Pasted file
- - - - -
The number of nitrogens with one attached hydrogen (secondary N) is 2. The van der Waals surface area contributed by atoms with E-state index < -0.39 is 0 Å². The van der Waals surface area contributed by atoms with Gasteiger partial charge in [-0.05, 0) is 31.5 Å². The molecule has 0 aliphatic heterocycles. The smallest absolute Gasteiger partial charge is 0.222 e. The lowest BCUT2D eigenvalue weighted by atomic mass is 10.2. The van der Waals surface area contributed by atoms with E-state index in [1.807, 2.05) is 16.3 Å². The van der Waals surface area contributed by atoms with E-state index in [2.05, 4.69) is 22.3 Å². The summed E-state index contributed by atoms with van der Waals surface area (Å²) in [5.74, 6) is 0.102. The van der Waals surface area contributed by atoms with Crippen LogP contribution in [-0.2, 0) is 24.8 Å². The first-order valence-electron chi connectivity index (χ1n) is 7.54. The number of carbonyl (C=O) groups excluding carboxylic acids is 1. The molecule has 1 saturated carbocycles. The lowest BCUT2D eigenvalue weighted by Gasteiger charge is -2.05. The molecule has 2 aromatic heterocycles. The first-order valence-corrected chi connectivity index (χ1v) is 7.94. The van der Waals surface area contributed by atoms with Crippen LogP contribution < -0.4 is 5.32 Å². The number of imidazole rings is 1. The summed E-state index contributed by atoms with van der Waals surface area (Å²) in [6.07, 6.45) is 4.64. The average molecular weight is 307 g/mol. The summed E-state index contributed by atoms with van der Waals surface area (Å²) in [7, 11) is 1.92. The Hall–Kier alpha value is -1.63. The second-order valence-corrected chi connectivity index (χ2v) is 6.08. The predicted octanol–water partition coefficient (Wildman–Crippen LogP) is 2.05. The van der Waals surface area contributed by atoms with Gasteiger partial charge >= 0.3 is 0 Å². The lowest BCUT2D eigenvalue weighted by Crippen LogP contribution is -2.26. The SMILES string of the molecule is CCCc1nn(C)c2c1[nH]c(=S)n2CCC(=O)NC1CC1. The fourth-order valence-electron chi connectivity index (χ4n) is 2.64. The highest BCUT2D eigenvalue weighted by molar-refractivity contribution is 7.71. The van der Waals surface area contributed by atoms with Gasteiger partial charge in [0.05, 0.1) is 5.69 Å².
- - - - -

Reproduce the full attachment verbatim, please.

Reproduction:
The number of nitrogens with one attached hydrogen (secondary N) is 2. The van der Waals surface area contributed by atoms with E-state index < -0.39 is 0 Å². The van der Waals surface area contributed by atoms with Gasteiger partial charge in [-0.05, 0) is 31.5 Å². The molecule has 0 aliphatic heterocycles. The smallest absolute Gasteiger partial charge is 0.222 e. The lowest BCUT2D eigenvalue weighted by atomic mass is 10.2. The van der Waals surface area contributed by atoms with E-state index in [1.807, 2.05) is 16.3 Å². The van der Waals surface area contributed by atoms with E-state index in [2.05, 4.69) is 22.3 Å². The summed E-state index contributed by atoms with van der Waals surface area (Å²) in [5.74, 6) is 0.102. The van der Waals surface area contributed by atoms with Crippen LogP contribution in [-0.2, 0) is 24.8 Å². The first-order valence-electron chi connectivity index (χ1n) is 7.54. The number of carbonyl (C=O) groups excluding carboxylic acids is 1. The molecule has 1 saturated carbocycles. The lowest BCUT2D eigenvalue weighted by Gasteiger charge is -2.05. The molecule has 2 aromatic heterocycles. The first-order valence-corrected chi connectivity index (χ1v) is 7.94. The van der Waals surface area contributed by atoms with Crippen LogP contribution < -0.4 is 5.32 Å². The number of imidazole rings is 1. The summed E-state index contributed by atoms with van der Waals surface area (Å²) in [6.07, 6.45) is 4.64. The average molecular weight is 307 g/mol. The summed E-state index contributed by atoms with van der Waals surface area (Å²) in [7, 11) is 1.92. The Hall–Kier alpha value is -1.63. The second-order valence-corrected chi connectivity index (χ2v) is 6.08. The predicted octanol–water partition coefficient (Wildman–Crippen LogP) is 2.05. The van der Waals surface area contributed by atoms with Gasteiger partial charge >= 0.3 is 0 Å². The lowest BCUT2D eigenvalue weighted by Crippen LogP contribution is -2.26. The SMILES string of the molecule is CCCc1nn(C)c2c1[nH]c(=S)n2CCC(=O)NC1CC1. The fourth-order valence-electron chi connectivity index (χ4n) is 2.64. The highest BCUT2D eigenvalue weighted by molar-refractivity contribution is 7.71. The van der Waals surface area contributed by atoms with Gasteiger partial charge in [0.05, 0.1) is 5.69 Å².